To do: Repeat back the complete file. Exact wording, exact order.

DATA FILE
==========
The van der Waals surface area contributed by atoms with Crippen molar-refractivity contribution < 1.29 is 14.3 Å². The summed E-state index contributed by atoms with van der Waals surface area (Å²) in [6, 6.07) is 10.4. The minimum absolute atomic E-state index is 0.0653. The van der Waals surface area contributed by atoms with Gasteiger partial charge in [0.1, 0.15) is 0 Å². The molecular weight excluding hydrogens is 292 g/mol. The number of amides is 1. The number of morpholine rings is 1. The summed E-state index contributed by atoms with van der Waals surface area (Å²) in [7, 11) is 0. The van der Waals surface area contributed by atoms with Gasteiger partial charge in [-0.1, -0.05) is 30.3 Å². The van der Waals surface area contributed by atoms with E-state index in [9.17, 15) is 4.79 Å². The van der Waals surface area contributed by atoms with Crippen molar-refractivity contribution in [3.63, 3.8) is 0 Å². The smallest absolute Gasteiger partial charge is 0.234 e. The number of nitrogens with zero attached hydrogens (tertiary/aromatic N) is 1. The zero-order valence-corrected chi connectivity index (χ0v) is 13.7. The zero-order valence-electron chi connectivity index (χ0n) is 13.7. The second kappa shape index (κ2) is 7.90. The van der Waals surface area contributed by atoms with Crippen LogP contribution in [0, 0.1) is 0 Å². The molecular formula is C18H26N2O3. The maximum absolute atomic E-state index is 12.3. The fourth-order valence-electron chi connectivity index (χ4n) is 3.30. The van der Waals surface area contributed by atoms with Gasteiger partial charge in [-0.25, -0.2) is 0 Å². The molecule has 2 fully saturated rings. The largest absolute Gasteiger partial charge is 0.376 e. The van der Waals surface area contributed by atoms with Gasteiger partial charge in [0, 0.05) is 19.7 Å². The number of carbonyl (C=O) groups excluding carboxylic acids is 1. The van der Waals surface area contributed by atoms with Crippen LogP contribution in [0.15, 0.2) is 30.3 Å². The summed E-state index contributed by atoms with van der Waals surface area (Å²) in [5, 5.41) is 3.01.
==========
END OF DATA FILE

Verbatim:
The van der Waals surface area contributed by atoms with Crippen molar-refractivity contribution < 1.29 is 14.3 Å². The summed E-state index contributed by atoms with van der Waals surface area (Å²) in [6, 6.07) is 10.4. The minimum absolute atomic E-state index is 0.0653. The van der Waals surface area contributed by atoms with Gasteiger partial charge in [0.1, 0.15) is 0 Å². The molecular weight excluding hydrogens is 292 g/mol. The number of amides is 1. The number of morpholine rings is 1. The summed E-state index contributed by atoms with van der Waals surface area (Å²) in [7, 11) is 0. The van der Waals surface area contributed by atoms with Gasteiger partial charge in [-0.1, -0.05) is 30.3 Å². The van der Waals surface area contributed by atoms with E-state index in [9.17, 15) is 4.79 Å². The van der Waals surface area contributed by atoms with Crippen molar-refractivity contribution in [3.63, 3.8) is 0 Å². The smallest absolute Gasteiger partial charge is 0.234 e. The number of nitrogens with zero attached hydrogens (tertiary/aromatic N) is 1. The zero-order valence-corrected chi connectivity index (χ0v) is 13.7. The zero-order valence-electron chi connectivity index (χ0n) is 13.7. The second kappa shape index (κ2) is 7.90. The van der Waals surface area contributed by atoms with Crippen LogP contribution in [0, 0.1) is 0 Å². The molecular formula is C18H26N2O3. The maximum absolute atomic E-state index is 12.3. The fourth-order valence-electron chi connectivity index (χ4n) is 3.30. The van der Waals surface area contributed by atoms with Gasteiger partial charge in [-0.25, -0.2) is 0 Å². The molecule has 2 fully saturated rings. The largest absolute Gasteiger partial charge is 0.376 e. The van der Waals surface area contributed by atoms with Gasteiger partial charge in [0, 0.05) is 19.7 Å². The number of carbonyl (C=O) groups excluding carboxylic acids is 1. The van der Waals surface area contributed by atoms with Crippen LogP contribution in [0.15, 0.2) is 30.3 Å². The summed E-state index contributed by atoms with van der Waals surface area (Å²) in [5, 5.41) is 3.01.